View from my hotel room over Casablanca

Anyway, one mohito later and my room was still not ready so the gal upgraded me to a penthouse suite. Oh Lordy. This place was on the 20th floor and the 180 degree view was unbelievable. And the suite … oh my goodness. Can I please have a place like this in every hotel I stay. This thing had everything including a steam room. (I am not kidding.) Such a pity I only had it for the night.

I enjoyed a couple hours of relaxation, watched the sun set, listened to the myriad of calls to prayer and then set out to find the best seafood restaurant in the area. The concierge hailed me a cab and sent me to Restaurant du Port de Peche. Talk about ambiance and locals only hangout. It was fabulous. I had grilled sardines, some salad (olives, tomatoes, potatoes), fresh french bread with a hot sauce, grilled calimari and some very good white wine Stupendous! (Oh and I’d like to thank the waiter for seating me directly in full few of the handsomest man I have ever seen! I am pretty sure he knew I was trying not to stare at him.)

Anyway, with a happy stomach and a very tired body, I hailed a “petite cab” and was soon sitting in the bar of the hotel, drinking another of those splendid mohitos, watching the fake fireplace (on a TV screen) and listening to some British couple sing Adele and Amy Winehouse tunes. (No kidding.)

Bogie’s alive and well in Casablanca

Anyway, after one drink I called it a night. I had enjoyed my time in Morocco, but doubt it will be added to my list of do overs. I think my favorite highlights were the Chella in Rabat, the ruins in Volubilis, the Medina in Fez and the High Atlas Mountains. Unfortunately, there were things I did that, had I been given sufficient time to actually plan this trip, would not have been included in my itinerary (that horrible trip to the desert and the stop in Erfoud for example). However, sometimes you have to go with the flow and figure out contingencies when plans get messed up by government and politics.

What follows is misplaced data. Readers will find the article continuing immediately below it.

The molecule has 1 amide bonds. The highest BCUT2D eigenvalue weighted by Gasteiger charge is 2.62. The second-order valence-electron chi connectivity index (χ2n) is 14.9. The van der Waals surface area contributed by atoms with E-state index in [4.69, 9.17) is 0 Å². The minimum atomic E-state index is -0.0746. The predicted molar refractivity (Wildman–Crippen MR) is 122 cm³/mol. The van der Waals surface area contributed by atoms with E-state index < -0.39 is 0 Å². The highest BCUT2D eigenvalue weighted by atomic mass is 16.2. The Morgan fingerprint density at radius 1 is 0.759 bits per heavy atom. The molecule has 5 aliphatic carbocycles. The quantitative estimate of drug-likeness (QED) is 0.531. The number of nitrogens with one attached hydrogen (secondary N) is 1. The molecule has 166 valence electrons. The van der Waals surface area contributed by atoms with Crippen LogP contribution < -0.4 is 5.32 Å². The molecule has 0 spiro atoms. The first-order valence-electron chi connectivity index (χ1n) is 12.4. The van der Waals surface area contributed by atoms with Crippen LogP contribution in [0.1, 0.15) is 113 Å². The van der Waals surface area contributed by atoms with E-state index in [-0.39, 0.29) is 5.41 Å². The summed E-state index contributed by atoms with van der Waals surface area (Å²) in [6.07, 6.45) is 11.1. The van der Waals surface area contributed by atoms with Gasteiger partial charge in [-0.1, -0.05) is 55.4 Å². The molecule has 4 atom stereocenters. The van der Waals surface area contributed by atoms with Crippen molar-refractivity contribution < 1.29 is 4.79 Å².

Oh and in case any of you are wondering, I found my squat toilet at a truck stop in the foothills of the High Atlas Mountains about an hour outside of Marrakech. (I came out of the bathroom with a big grin on my face and explained the story to Karem. He actually got a big kick out of it as I regaled him with my running count of the squat toilets of the world.)

So with that, it was time to leave Morroco and head to Tunisia. This should be interesting.

Author: lawyerchick92

I am a lawyer by trade, but long to be a full time traveller. My life changed for the better when my brother donated a kidney to me on October 14, 2002.